Q: Is it possible to clean vintage white linens that are yellowed and stained?

A: Antique fabrics lose their pristine quality over time, often because of dinner-party spills, dirt settling into folds and discolorations caused by ironing starch. Another challenge: They may be too delicate to machine-wash. Fortunately, you can revive them by hand with this method:

1. Presoak: If the pieces have been exiled to the deepest corner of your linen closet for a while, give them a long bath in plain cold or tepid water to loosen set-in grime. Replace the water when it gets cloudy, and repeat until it stays clear. (And we do mean a long one: This can take up to a week.)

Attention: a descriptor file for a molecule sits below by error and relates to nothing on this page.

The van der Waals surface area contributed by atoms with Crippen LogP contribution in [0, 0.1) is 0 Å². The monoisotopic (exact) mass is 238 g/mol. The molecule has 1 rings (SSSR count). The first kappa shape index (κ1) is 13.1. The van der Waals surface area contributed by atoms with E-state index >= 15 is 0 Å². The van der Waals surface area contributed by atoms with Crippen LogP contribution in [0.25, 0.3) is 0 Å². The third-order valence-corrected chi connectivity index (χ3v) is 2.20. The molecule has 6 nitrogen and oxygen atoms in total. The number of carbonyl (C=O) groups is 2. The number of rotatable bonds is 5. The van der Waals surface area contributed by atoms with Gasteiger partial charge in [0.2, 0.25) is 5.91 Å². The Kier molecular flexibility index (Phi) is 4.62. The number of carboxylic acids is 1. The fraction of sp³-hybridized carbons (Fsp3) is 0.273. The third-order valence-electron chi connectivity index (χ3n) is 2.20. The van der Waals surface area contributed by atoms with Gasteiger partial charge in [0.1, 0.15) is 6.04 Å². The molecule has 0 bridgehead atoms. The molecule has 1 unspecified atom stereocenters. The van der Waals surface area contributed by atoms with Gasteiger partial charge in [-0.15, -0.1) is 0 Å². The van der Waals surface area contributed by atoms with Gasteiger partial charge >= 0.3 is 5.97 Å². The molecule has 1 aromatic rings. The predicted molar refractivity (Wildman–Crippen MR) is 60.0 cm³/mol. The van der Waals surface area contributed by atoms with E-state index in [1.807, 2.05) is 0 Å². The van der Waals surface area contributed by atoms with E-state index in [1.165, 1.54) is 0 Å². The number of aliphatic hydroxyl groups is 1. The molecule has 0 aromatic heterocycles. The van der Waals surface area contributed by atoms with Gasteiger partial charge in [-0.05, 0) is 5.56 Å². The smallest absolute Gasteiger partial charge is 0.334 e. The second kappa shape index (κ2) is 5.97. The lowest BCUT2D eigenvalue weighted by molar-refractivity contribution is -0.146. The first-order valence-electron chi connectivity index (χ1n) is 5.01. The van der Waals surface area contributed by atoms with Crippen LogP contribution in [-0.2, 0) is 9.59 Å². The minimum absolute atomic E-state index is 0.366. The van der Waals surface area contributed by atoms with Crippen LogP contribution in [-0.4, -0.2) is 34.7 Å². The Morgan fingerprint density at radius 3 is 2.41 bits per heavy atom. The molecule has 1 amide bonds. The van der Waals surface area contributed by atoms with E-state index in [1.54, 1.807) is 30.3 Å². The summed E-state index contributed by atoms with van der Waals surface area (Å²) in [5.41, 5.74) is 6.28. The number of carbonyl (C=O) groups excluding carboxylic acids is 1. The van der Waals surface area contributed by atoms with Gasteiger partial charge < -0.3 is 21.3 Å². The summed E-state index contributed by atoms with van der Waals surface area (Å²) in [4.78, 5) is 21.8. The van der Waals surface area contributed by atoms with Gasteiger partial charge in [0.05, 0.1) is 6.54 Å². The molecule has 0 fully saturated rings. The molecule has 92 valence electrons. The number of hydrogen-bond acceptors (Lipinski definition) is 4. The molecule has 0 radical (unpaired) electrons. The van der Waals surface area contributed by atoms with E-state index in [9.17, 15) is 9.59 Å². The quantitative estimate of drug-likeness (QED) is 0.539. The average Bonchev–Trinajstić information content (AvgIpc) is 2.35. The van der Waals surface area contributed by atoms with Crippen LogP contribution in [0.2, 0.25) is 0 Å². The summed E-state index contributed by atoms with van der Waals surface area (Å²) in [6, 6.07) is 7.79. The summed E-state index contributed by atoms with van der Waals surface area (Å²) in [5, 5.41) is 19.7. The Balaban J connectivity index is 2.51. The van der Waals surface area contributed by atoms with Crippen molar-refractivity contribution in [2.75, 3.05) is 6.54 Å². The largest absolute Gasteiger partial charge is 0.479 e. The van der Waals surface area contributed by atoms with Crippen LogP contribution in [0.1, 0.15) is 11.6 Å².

2. Wash: Fill a tub with tepid water and mild laundry detergent, as well as powdered oxygen bleach, such as OxiClean (see the soaps' labels for the proportions). Wearing rubber gloves, slosh the linens around gently. Rinse well.

3. Treat: Martha Stewart Living Home Editor Lorna Aragon swears by Engleside Restoration fabric restorer to remove stubborn stains ($18 for 2 pounds, englesideproducts.com). Dissolve three scoops per gallon of water, then soak the fabric for six to eight hours. Remove and rinse.

4. Air-dry: The sun has natural fabric-brightening powers. Lay your items flat on a towel outside (or in a sunny spot inside).

To keep antique linens in mint condition, store them in a dry, dark cupboard on shelves that are painted or lined with acid-free paper (oils in wood can discolor them), and tuck sheets of acid-free paper in their folds, too.